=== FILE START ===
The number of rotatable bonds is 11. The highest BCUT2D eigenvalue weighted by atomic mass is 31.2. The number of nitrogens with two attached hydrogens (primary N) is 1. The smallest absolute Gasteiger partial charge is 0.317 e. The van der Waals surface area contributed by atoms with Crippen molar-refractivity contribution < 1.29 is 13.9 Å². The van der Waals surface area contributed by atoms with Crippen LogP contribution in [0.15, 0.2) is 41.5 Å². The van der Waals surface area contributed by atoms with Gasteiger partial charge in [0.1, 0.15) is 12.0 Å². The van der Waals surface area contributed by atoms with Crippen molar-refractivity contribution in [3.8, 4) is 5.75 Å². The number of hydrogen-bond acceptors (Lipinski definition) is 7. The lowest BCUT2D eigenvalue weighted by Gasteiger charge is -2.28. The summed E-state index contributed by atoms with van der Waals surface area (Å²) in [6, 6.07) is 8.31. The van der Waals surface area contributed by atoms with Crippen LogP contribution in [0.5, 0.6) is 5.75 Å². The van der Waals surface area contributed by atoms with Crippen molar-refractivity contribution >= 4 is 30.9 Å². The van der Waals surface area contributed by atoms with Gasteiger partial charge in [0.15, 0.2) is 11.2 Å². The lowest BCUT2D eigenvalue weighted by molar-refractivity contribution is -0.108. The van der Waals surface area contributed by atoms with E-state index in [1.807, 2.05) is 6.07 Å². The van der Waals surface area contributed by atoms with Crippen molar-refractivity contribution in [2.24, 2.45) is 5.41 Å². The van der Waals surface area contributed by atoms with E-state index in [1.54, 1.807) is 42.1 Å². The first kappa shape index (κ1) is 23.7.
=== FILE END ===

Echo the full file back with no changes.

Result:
The number of rotatable bonds is 11. The highest BCUT2D eigenvalue weighted by atomic mass is 31.2. The number of nitrogens with two attached hydrogens (primary N) is 1. The smallest absolute Gasteiger partial charge is 0.317 e. The van der Waals surface area contributed by atoms with Crippen molar-refractivity contribution < 1.29 is 13.9 Å². The van der Waals surface area contributed by atoms with Crippen LogP contribution in [0.15, 0.2) is 41.5 Å². The van der Waals surface area contributed by atoms with Gasteiger partial charge in [0.1, 0.15) is 12.0 Å². The van der Waals surface area contributed by atoms with Crippen molar-refractivity contribution in [3.8, 4) is 5.75 Å². The number of hydrogen-bond acceptors (Lipinski definition) is 7. The lowest BCUT2D eigenvalue weighted by Gasteiger charge is -2.28. The summed E-state index contributed by atoms with van der Waals surface area (Å²) in [6, 6.07) is 8.31. The van der Waals surface area contributed by atoms with Crippen LogP contribution in [0.5, 0.6) is 5.75 Å². The van der Waals surface area contributed by atoms with Crippen molar-refractivity contribution >= 4 is 30.9 Å². The van der Waals surface area contributed by atoms with Gasteiger partial charge in [0.15, 0.2) is 11.2 Å². The lowest BCUT2D eigenvalue weighted by molar-refractivity contribution is -0.108. The van der Waals surface area contributed by atoms with E-state index in [1.807, 2.05) is 6.07 Å². The van der Waals surface area contributed by atoms with Crippen molar-refractivity contribution in [2.24, 2.45) is 5.41 Å². The van der Waals surface area contributed by atoms with E-state index in [1.54, 1.807) is 42.1 Å². The first kappa shape index (κ1) is 23.7.